The U.N. Security Council has been "paralyzed" amid Russia's war on Ukraine and needs reform, with Moscow's veto power making it difficult for the body to take a unified stance, U.N. General Assembly chief Csaba Korosi said Friday, as the first anniversary of the invasion approaches.
Korosi, who is visiting Japan to promote relations between the United Nations and Tokyo, said the number of members calling for reform of the council, which is dominated by the five veto-wielding permanent members, has reached more than 65.
"We have never had such a bold outcry," the Hungarian told a press conference in Tokyo.
But the General Assembly president said any reforms and the possible exclusion of Russia from the council would face both political and legal challenges and ultimately require changes to the U.N. Charter, which could be time-consuming.
Russia has used its veto against Security Council resolutions such as one last year that called on countries not to recognize Moscow's declaration of its annexation of four occupied regions of Ukraine and to immediately withdraw Russian military forces from Ukrainian territory.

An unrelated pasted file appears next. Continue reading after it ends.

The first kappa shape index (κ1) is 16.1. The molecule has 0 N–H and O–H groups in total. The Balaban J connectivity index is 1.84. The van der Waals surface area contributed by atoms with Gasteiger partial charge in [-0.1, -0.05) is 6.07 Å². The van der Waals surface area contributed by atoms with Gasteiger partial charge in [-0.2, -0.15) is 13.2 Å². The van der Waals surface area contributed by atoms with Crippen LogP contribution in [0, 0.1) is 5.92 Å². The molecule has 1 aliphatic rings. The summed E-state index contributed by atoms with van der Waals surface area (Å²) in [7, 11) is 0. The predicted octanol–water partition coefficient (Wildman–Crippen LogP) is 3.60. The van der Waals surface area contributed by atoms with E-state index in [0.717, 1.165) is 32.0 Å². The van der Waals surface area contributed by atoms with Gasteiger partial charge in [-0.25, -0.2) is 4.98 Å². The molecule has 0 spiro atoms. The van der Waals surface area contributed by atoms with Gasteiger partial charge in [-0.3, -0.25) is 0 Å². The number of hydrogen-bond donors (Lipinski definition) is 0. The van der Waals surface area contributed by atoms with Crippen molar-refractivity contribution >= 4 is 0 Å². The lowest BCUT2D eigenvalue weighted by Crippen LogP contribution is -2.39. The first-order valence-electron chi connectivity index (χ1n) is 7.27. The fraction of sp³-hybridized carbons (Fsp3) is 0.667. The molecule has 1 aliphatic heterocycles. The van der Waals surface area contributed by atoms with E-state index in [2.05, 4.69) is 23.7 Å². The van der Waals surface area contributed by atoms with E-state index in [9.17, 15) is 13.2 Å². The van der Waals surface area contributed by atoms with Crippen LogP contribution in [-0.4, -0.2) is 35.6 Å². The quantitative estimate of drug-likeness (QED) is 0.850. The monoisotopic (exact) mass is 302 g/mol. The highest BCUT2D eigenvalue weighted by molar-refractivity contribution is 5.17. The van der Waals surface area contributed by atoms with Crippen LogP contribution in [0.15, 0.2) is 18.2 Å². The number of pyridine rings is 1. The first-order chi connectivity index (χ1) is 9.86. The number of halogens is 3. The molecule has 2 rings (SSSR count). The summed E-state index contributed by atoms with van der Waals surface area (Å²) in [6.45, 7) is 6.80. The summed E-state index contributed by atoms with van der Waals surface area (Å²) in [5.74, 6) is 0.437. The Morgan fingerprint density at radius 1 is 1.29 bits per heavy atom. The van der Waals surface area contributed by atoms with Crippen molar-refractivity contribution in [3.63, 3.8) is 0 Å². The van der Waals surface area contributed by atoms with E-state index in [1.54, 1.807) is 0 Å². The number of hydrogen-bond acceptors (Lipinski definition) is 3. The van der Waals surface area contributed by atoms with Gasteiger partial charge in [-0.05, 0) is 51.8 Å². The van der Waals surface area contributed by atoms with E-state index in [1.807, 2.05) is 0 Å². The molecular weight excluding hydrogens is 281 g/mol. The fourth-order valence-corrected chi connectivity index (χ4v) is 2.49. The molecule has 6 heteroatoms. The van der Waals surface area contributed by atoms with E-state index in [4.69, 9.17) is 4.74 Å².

The war in Ukraine has displaced millions of people, while Ukraine's economy shrank by more than 30 percent in 2022 from a year before, as the invasion continues to take a toll on economic activities.
U.S. President Joe Biden has called for expanding the U.N. Security Council, slamming Moscow for "shamelessly" violating the core tenets of the U.N. Charter, which enshrines sovereignty and territorial integrity.
The council currently consists of the five permanent members and 10 nonpermanent members elected for two-year terms. Japan has aspired to become a permanent member of the council, and is currently a nonpermanent member.